A couple of notes make this text clearer. First when Peter and John came to Samaria, it was because something was off with the way the earliest Christians experienced the Spirit: the Holy Spirit has not “yet” (οὐδέπω), they had simply (μόνον) been baptized. This is Luke’s contrast. From his point of view, some deficiency existed that needed a remedy. In response to this deficiency, the apostles came to pray that the Samaritans “might receive” (λάβωσιν; a subjunctive that expresses potentiality) the Holy Spirit. Therefore, even the apostles Peter and John came with the hope, but not the certainty, that the believers would receive the Holy Spirit. Finally God honoured their prayer for the believers by granting the Spirit when they laid hands on them. Luke keeps the relationship between the the Holy Spirit and the apostles’ hands loose by using “and” (καὶ) between the clauses in v. 17.
Surprisingly, it is Simon who makes the causal connection—and he was wrong:
When Simon saw that the Spirit was given at the laying on of the apostles’ hands, he offered them money and said, “Give me also this ability so that everyone on whom I lay my hands may receive the Holy Spirit. (Acts 8:18–19)
Clearly Simon wanted the ability to pass on the Holy Spirit, even offering money to gain this privilege. He, with modern cessationists, confused correlation with causation. The apostles certainly participated with God who gave the Holy Spirit to the Samaritans but Luke has already made it clear that even the apostles prayed that the believers might receive the Spirit. They are not Spirit-Pez dispensers.
The connection between hands and Spirit also occurs in the story of Saul’s call:
Then Ananias went to the house and entered it. Placing his hands on Saul, he said, “Brother Saul, the Lord—Jesus, who appeared to you on the road as you were coming here—has sent me so that you may see again and be filled with the Holy Spirit. (Acts 9:17)
This text is the closest we have in Acts that might point to a causal relationship between laying on of hands and the reception of the Spirit. Ananias was sent so that (ὅπως) Saul might see again and be filled with the Holy Spirit. For those maintaining a cessationist viewpoint, this is an unfortunate text because Ananias is not an apostle. That is, the case of Ananias is the exception that breaks the cessationist contention that the only the apostles passed on the Spirit. And since those who received the Spirit could not pass it on to a third generation of believers, Saul breaks the other side of the case. Rather Ananias was the one who laid hands on Paul; Paul, in turn, laid hands on Timothy (2 Tim 1:6; cf 1 Tim 4:14). However, as I have argued here, this whole line of reasoning is faulty.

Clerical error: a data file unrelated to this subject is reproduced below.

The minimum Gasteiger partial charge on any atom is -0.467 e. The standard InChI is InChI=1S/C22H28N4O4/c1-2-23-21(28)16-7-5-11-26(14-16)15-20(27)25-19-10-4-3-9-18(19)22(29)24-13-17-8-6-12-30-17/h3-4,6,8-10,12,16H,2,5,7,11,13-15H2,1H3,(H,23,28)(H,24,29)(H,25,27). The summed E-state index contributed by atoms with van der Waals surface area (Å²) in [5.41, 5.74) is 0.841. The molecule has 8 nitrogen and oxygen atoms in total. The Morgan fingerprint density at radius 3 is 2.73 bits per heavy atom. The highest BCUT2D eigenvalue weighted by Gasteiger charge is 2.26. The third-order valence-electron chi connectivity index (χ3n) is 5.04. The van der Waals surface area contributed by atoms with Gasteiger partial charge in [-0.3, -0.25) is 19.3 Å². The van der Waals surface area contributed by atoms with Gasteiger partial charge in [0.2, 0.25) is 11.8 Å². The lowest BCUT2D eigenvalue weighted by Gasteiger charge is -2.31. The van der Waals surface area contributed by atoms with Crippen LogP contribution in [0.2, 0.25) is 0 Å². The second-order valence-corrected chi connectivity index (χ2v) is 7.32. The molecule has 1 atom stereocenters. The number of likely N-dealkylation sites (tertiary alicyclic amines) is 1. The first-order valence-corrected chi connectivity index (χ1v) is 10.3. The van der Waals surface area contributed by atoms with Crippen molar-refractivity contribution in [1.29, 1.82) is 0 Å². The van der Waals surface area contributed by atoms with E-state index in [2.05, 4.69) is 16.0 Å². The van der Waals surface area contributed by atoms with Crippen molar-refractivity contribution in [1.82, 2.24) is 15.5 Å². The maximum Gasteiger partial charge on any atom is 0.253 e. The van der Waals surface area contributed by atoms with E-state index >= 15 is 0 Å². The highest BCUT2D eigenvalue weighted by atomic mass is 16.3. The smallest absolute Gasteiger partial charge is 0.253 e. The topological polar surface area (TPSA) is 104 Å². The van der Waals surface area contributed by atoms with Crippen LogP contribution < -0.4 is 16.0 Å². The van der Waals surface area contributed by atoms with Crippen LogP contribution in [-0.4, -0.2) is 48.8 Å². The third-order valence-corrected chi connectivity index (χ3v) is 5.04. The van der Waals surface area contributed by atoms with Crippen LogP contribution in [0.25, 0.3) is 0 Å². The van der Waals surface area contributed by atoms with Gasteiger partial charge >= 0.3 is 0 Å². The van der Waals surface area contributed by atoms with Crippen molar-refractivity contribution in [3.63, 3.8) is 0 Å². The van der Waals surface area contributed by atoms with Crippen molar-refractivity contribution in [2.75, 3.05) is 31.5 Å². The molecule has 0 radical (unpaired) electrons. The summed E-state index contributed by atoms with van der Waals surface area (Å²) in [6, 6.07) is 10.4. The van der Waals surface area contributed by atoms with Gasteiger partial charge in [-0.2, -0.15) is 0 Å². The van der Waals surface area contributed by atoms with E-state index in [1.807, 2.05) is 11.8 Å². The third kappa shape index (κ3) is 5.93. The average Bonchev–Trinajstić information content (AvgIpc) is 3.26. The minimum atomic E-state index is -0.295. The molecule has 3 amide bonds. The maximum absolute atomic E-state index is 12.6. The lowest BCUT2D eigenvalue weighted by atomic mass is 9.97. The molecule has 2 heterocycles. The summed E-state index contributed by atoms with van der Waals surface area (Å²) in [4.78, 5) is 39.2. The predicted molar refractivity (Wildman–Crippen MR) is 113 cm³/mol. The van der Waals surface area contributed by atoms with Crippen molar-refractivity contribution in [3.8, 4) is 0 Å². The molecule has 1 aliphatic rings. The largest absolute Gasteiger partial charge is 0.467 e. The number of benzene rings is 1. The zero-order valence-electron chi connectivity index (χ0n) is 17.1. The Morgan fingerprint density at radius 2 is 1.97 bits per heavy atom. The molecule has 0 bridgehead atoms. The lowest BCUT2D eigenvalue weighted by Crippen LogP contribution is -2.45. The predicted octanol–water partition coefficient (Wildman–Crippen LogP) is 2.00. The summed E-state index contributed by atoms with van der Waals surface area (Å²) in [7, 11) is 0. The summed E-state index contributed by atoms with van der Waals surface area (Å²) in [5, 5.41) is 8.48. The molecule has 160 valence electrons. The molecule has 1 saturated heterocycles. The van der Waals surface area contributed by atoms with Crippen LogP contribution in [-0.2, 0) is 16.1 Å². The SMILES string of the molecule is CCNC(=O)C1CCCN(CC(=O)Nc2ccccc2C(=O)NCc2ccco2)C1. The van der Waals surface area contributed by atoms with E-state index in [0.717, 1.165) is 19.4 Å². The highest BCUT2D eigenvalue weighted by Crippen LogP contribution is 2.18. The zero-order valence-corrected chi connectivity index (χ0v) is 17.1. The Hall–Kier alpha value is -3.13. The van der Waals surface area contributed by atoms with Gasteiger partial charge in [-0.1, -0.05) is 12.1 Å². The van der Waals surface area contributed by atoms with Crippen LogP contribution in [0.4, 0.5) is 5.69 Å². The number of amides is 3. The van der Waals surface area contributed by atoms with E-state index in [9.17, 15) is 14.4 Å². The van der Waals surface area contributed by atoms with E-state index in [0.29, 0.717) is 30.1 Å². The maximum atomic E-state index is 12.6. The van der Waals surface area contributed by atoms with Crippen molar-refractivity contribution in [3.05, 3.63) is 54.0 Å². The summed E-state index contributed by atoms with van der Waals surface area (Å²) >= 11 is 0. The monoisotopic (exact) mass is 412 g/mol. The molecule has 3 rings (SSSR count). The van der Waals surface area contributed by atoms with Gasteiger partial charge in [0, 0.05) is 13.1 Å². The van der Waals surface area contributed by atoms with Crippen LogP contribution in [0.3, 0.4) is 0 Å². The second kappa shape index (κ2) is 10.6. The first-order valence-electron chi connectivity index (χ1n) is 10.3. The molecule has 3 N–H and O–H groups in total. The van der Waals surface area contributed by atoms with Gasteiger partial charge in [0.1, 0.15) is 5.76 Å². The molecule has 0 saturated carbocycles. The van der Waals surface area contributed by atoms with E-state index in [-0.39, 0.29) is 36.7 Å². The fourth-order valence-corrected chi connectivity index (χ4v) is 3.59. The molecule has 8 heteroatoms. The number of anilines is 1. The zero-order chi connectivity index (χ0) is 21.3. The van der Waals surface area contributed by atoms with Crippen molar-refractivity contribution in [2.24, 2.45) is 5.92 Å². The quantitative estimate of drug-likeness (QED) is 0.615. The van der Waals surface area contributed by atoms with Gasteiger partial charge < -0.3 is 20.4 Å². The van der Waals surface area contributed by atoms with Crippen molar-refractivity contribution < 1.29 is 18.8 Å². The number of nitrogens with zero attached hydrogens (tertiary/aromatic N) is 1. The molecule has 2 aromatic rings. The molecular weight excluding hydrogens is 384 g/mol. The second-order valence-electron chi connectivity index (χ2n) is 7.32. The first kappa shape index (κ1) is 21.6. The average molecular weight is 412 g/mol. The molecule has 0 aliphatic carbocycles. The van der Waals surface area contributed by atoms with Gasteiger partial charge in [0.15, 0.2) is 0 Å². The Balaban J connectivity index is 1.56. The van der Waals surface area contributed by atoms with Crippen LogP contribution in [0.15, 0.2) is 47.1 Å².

Simply the notion of human distribution of the Holy Spirit is not consistent with the whole biblical witness. Rather, and more properly, God sometimes allows humans to participate in sharing of God’s presence but humans should never be confused for the source, cause, or conduit of the presence of the Spirit. The presence of God always transcends human capacity to handle or control God’s power.
Finally, one last account in Acts involves hands and the Spirit. Paul has a rather unexpected encounter with some followers of John the Baptist in Ephesus (Acts 19: 1–6). In vv. 5–7, the NIV translates,
On hearing this, they were baptized in the name of the Lord Jesus. When Paul placed his hands on them, the Holy Spirit came on them, and they spoke in tongues and prophesied. There were about twelve men in all.
While the occasion of receiving the Holy Spirit is when Paul laid hands on them, the text does not say that Paul is some sort of conduit for the Holy Spirit. The relationship of the grammar of this sentence is that we have a circumstantial participle (“placed”) in relationship to the finite verb (“came”). In short, on the occasion of Paul placing his hands on them, the Spirit came upon them.
I believed that Luke picked up the ambiguity one finds in the Pentateuch between the Spirit and the laying of hands and he feels no need to alleviated that tension for us. Furthermore, this ambiguity plays into Luke’s understanding of the sovereignty of God and human participation in the presence of God. As far as spiritual gifts are concerned, Paul and Luke agree. Luke in Acts 2:4 wrote, “All of them were filled with the Holy Spirit and began to speak in other languages, as the Spirit gave them ability”; Paul said in 1 Cor 12:11, ” the “same Spirit… allots to each one individually just as the Spirit chooses.”